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Hoda Kotb Recalls Breast Cancer Struggle at BCRF Luncheon

Leonard and Aerin Lauder, as well as Jeanne and Herbert Siegel, attended the event.

The Lauder family, Hoda Kotb and a slew of scientists turned up for the Breast Cancer Research Symposium and Awards Luncheon on Thursday.

The event, held at the Hilton in Midtown New York, raised money for the foundation and drew attention to scientists with research that focuses on breast cancer. Scores of scientists were awarded grants at the event, and Nancy E. Davidson was award the Jill Rose Award for research excellence in the area of epigenetics and resistance to hormone therapies in breast cancer.

“I’m the daughter of two geologists, so my scientific roots go deep,” Davidson said, before dedicating the award to her patients.

In addition to the related scientific community, the event drew Leonard and Aerin Lauder, as well as Hoda Kotb, who spoke of her own breast cancer experience.

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“Ten years ago — you know when you think your life is going so well?” Kotb said. “I thought my life was going so well.”

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She was newly married and working at NBC’s “Dateline,” she said. “I thought things were perfect…[but] you know how life is — everything’s perfect on a Monday, and then on Tuesday everything falls apart.”

For Kotb, it fell apart in the presence of an intern, who was with her when she got the call from Mount Sinai, when her doctor told her she had breast cancer. “I thought to myself, ‘I run in Central Park, I am healthy, I have no problems, I know this is not a problem for me,'” Kotb said, before the call came in. She’d assured the intern it was fine to stay in the room, but after she hung up the phone the intern asked if Kotb needed her to leave.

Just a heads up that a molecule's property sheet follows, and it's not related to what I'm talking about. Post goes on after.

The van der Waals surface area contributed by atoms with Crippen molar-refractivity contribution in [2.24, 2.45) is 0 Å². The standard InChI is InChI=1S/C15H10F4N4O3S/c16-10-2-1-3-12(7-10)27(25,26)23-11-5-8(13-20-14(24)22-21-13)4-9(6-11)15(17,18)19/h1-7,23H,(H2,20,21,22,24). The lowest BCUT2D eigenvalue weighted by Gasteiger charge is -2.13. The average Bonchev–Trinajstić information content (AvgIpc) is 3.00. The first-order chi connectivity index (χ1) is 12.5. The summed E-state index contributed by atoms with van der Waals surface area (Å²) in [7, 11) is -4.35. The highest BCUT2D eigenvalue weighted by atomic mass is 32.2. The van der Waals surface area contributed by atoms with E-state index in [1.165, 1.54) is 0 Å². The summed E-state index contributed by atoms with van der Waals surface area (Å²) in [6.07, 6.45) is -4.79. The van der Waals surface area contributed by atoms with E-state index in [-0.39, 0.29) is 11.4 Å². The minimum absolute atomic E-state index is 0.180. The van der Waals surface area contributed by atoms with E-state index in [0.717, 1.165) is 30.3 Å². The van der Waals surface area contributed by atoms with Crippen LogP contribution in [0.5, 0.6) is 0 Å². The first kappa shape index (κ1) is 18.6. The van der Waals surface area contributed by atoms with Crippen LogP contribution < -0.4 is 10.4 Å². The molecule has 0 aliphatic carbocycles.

But before she did, she asked for a favor — a hug.

“Can you imagine, the one thing I needed at that one moment came from this one kid who had no idea what I was going through?” Kotb said. She had her surgery, but still wasn’t open to talking about her cancer until a stranger on a plane pried it out of her with a series of increasingly personal questions, she said.

“He said, ‘don’t hog your journey. It’s not just for you. Think of how many people you could have helped,'” Kotb said. And so she stopped wasting time. “I held on so tightly to the things I loved, and I got rid of the things I didn’t — I got divorced, right then and there,” she said.

The Breast Cancer Research Foundation was founded by Evelyn Lauder after she established an awareness campaign on behalf of the Estée Lauder Cos. 25 years ago. That campaign has an $8 million fund-raising goal this year, supported by pink products from its brands as well as efforts of its employees.

Leonard Lauder, chairman emeritus of the Estée Lauder Cos., opened the event Thursday by calling attention to the sharp decrease in deaths from breast cancer since the BCRF started. “We’re on the right track, and thank you so much for your investment in helping us prevent and cure breast cancer,” Lauder said.

He also addressed his visibly stiff neck on stage — “I have a stiff neck this morning, if I look funny. I got so busy turning left and right and left and right with this health care bill.”